Immunology and Microbial Sciences (Cluster)
The Immunology and Microbial Sciences (IMS) Cluster is a program that supports trainees after being admitted into the DGP or IBiS graduate PhD programs. The IMS Cluster strives to foster cross-campus and inter-laboratory interactions between those conducting research on microbes, the immune system, and the interface between the two fields. This is achieved in part by supporting events such as our Annual Research Day, which brings together trainees and mentors from across our Chicago and Evanston locations with interests that fall under the IMS umbrella, including those supported by several NIH-funded Training Grants, to present their work and interact with their peers here at Northwestern. In addition, together with participating Training Grant Programs, IMS helps to attract outside speakers to contribute to our annual event, as well as supporting other activities.
Trainees who participate in the IMS Cluster program conduct research that includes:
- Microbial physiology, microbial genetics, molecular biology, and the emerging fields of genomics and synthetic biology.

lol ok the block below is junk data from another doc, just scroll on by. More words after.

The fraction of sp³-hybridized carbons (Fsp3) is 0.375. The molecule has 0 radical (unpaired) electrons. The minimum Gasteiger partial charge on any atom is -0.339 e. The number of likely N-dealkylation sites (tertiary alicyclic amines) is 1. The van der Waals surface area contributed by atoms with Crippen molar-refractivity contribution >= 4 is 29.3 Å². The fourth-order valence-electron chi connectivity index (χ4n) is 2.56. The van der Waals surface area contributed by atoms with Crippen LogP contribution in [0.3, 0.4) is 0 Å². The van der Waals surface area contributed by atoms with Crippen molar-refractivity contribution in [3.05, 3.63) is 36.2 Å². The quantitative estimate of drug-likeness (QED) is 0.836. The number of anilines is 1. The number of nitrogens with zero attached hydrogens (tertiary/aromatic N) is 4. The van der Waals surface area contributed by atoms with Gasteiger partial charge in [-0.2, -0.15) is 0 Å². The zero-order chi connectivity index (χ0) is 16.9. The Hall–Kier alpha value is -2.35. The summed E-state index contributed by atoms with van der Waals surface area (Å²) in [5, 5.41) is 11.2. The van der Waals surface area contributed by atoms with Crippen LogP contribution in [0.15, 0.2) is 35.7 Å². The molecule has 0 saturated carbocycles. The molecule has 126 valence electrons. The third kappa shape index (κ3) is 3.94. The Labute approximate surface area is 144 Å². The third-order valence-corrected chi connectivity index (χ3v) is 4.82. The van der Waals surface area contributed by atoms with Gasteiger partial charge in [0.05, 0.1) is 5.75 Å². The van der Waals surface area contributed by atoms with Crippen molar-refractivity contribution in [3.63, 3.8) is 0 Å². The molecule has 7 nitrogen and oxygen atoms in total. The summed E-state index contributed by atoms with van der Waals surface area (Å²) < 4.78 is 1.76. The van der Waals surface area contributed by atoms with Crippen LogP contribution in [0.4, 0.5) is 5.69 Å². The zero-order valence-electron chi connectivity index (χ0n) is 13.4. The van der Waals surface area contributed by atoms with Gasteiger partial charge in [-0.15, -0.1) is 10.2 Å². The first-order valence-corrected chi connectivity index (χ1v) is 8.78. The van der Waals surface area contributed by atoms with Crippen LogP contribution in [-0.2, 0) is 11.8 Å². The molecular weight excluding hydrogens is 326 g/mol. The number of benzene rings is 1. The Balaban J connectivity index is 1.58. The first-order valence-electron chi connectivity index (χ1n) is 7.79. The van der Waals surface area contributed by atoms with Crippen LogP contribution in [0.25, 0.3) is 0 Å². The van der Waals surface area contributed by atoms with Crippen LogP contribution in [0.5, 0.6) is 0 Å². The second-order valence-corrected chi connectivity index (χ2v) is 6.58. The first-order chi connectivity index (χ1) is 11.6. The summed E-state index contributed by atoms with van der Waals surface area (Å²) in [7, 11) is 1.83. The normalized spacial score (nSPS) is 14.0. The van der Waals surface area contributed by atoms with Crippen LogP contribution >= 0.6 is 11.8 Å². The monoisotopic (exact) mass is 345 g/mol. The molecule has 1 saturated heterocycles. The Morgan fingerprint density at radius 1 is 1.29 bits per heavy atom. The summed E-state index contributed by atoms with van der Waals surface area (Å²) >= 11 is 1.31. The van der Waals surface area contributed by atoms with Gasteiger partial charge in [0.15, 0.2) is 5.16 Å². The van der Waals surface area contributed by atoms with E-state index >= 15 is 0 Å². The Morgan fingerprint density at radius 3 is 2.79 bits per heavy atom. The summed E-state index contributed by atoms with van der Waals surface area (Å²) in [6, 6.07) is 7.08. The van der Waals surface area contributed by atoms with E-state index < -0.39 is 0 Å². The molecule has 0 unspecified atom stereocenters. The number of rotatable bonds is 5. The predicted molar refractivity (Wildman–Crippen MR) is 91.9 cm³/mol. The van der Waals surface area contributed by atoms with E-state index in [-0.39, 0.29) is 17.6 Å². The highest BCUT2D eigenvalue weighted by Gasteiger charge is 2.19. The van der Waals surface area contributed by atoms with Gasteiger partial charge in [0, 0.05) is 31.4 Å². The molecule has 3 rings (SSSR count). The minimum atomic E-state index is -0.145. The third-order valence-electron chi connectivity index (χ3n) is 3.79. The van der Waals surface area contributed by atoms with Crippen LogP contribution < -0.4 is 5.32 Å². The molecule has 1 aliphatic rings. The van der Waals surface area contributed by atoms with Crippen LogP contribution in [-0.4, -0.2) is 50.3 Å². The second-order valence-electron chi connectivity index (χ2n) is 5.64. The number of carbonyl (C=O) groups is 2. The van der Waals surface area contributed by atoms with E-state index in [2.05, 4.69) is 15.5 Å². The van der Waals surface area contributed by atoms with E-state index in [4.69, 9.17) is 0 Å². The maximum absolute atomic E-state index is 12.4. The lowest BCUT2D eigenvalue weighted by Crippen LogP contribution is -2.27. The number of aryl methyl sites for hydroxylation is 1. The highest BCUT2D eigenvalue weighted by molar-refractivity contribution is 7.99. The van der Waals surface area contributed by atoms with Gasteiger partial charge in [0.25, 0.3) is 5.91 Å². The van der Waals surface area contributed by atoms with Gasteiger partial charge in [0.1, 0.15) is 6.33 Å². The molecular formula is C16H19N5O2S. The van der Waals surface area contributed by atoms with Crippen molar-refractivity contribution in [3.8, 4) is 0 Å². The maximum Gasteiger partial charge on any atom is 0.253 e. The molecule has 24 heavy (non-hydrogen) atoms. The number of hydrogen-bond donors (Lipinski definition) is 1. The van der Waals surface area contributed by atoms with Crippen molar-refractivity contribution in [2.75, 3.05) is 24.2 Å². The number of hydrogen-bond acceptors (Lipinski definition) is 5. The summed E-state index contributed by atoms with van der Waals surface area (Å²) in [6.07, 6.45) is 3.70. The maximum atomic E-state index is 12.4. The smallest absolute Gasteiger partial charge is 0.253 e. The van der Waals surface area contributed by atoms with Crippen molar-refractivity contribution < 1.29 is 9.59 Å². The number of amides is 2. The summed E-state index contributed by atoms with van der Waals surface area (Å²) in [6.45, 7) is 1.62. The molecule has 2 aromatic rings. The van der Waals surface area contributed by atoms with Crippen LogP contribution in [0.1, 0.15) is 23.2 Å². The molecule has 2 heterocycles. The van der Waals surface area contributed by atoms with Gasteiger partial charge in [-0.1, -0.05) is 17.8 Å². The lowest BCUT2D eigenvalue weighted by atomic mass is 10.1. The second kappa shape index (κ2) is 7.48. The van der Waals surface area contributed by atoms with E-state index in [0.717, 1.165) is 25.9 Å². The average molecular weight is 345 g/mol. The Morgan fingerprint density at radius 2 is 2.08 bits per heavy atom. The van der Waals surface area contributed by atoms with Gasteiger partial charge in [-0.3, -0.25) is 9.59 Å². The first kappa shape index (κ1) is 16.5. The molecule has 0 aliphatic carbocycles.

- Mechanisms of antimicrobial resistance and discovery of novel therapeutics
- Microbial pathogenesis, including bacteria, viruses, and parasites.
- Studies of microbial host-interactions, modulation of host cell biology, and development of disease or symbiosis
- Mechanisms by which microbes evade innate immune responses
- Genetics and development of a normal immune response and oral tolerance
- Immune response to infection and tissue damage including the generation and effects of the innate and adaptive systems
- Immune regulation, cell death and signaling
- The role of innate and adaptive immune cells and their cytokines and chemokines in host immunity
- Immunological diseases, including autoimmunity, inflammation, and allergy, immunodeficiency, and cancer
Who to Contact
- Derek Walsh (DGP) Professor, Microbiology-Immunology; Feinberg School of Medicine,
The IMS program has a flexible goal to support students wishing to explore their interests in Microbiology and/or Immunology. To be eligible, during their first two years, students who participate in the IMS training program are recommended to take two entry-level courses through either DGP or IBiS in the areas of microbiology, virology or immunology, and one advanced topics course. Students should then conduct their graduate research projects in laboratories or programs that fall within the overarching interests of the IMS Cluster. In addition, students are encouraged to take part in topic specific training activities including journal clubs, research-in-progress meetings, seminars, and related Northwestern events.
For information on laboratories conducting research in IMS-related areas, please explore the DGP and IBiS PhD program websites.